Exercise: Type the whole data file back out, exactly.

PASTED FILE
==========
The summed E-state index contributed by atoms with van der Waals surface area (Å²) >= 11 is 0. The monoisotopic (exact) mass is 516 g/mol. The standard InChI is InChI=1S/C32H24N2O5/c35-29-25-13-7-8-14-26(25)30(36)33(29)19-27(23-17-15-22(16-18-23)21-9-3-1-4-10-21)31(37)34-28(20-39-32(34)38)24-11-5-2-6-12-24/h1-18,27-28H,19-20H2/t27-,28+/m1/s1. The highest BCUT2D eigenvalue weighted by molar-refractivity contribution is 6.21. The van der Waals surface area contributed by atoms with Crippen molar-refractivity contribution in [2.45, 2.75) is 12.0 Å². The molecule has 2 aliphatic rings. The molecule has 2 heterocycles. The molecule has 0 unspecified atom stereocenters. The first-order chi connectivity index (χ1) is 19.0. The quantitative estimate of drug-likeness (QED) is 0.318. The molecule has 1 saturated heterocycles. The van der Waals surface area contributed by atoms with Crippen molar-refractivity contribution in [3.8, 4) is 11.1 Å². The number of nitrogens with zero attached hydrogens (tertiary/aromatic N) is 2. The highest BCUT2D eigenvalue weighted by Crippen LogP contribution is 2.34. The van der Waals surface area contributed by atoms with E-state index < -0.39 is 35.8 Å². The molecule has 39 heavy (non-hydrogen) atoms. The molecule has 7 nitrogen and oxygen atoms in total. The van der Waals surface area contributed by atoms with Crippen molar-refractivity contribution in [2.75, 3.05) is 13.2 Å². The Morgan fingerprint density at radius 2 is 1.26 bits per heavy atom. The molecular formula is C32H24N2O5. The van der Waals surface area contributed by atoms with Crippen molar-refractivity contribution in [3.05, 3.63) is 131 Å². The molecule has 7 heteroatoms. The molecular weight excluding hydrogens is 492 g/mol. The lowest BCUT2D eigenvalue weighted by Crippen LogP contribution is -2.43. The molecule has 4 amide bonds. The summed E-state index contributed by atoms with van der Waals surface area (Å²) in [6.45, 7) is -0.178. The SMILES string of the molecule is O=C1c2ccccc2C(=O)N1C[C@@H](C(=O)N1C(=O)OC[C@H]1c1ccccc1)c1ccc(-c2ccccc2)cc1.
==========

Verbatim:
The summed E-state index contributed by atoms with van der Waals surface area (Å²) >= 11 is 0. The monoisotopic (exact) mass is 516 g/mol. The standard InChI is InChI=1S/C32H24N2O5/c35-29-25-13-7-8-14-26(25)30(36)33(29)19-27(23-17-15-22(16-18-23)21-9-3-1-4-10-21)31(37)34-28(20-39-32(34)38)24-11-5-2-6-12-24/h1-18,27-28H,19-20H2/t27-,28+/m1/s1. The highest BCUT2D eigenvalue weighted by molar-refractivity contribution is 6.21. The van der Waals surface area contributed by atoms with Crippen molar-refractivity contribution in [2.45, 2.75) is 12.0 Å². The molecule has 2 aliphatic rings. The molecule has 2 heterocycles. The molecule has 0 unspecified atom stereocenters. The first-order chi connectivity index (χ1) is 19.0. The quantitative estimate of drug-likeness (QED) is 0.318. The molecule has 1 saturated heterocycles. The van der Waals surface area contributed by atoms with Crippen molar-refractivity contribution in [3.8, 4) is 11.1 Å². The number of nitrogens with zero attached hydrogens (tertiary/aromatic N) is 2. The highest BCUT2D eigenvalue weighted by Crippen LogP contribution is 2.34. The van der Waals surface area contributed by atoms with E-state index < -0.39 is 35.8 Å². The molecule has 39 heavy (non-hydrogen) atoms. The molecule has 7 nitrogen and oxygen atoms in total. The van der Waals surface area contributed by atoms with Crippen molar-refractivity contribution in [2.75, 3.05) is 13.2 Å². The Morgan fingerprint density at radius 2 is 1.26 bits per heavy atom. The molecular formula is C32H24N2O5. The van der Waals surface area contributed by atoms with Crippen molar-refractivity contribution in [3.05, 3.63) is 131 Å². The molecule has 7 heteroatoms. The molecular weight excluding hydrogens is 492 g/mol. The lowest BCUT2D eigenvalue weighted by Crippen LogP contribution is -2.43. The molecule has 4 amide bonds. The summed E-state index contributed by atoms with van der Waals surface area (Å²) in [6.45, 7) is -0.178. The SMILES string of the molecule is O=C1c2ccccc2C(=O)N1C[C@@H](C(=O)N1C(=O)OC[C@H]1c1ccccc1)c1ccc(-c2ccccc2)cc1.